Taken together, the results of our analysis reveal that the new daily COVID-19 diagnoses in Verona were positively associated with local humidity, while an inverse correlation was noted with mean, min and max temperature, mean wind speed and number of rainy days. Therefore, although each of these weather parameters that we have investigated seem to produce a direct effect on interpersonal SARS-CoV-2 spread, the cumulative number of daily contagions appears to be more dependent on mean air temperature, humidity, mean wind speed and rain, which altogether would contribute to explain over 60% of total variance in the number of new daily COVID-19 diagnoses in Verona (Table 2).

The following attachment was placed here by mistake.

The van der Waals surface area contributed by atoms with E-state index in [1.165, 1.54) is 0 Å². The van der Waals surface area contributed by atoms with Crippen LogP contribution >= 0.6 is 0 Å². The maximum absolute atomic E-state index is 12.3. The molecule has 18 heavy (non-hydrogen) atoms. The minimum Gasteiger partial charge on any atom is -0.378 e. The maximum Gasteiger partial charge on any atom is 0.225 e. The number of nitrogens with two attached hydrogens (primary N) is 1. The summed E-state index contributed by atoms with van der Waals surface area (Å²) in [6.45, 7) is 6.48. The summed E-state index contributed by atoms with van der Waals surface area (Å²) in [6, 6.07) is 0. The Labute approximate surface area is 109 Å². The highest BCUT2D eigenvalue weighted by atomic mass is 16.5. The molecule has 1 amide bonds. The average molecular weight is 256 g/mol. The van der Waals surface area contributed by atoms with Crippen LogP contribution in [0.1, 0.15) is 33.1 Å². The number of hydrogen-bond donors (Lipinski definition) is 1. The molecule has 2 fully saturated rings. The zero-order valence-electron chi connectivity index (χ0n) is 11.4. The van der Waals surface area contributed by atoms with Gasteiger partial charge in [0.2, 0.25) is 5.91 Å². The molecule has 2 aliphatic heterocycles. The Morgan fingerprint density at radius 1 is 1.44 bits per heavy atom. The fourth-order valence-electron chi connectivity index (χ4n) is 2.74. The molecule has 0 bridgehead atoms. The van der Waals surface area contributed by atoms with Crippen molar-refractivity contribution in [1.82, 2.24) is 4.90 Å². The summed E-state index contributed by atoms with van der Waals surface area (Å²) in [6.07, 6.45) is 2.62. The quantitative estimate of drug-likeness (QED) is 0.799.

In a recent meta-regression of data garnered from 33 large US cities (i.e. , with over 500,000 inhabitants), Takagi et al. concluded that the actual prevalence of COVID-19 was inversely associated with UV index, sun hours and outdoor temperature (13), whilst a positive association was found with mean wind speed. These findings are hence aligned with our results. In a separate investigation, Shi et al. explored the potential relationship between daily confirmed cases of COVID-19 and mean outdoor temperatures in 31 regions in mainland China (14). Overall, a significant inverse association could be found between air temperature and COVID-19 incidence (Coefficient =−0.01). Liu et al. also carried out a study of 30 provincial capital cities in China (15), concluding that meteorology may play an important role in the spread of COVID-19. More specifically, each 1 °C increase in outdoor temperature and diurnal temperature range was associated with 20% and 10% reduction in the number of daily diagnoses of COVID-19, respectively. Unlike these findings, a recent study published by Su et al. based on analysis of variation of effective reproductive number (Rt) among 277 worldwide regions, concluded that outdoor temperature is modestly associated with transmission rate, accounting for only 2.7% variation per 1 °C (16). Although this evidence persuaded the authors to conclude that warm temperatures are highly unlikely to prevent the natural spread of SARS-CoV-2 within the population, this conclusion, based only on temperature, seems inappropriate since warmer seasons are characterized by several climate changes (e.g. , humidity, rainfall and so forth), which may all contribute to influence SARS-CoV-2 interpersonal spread.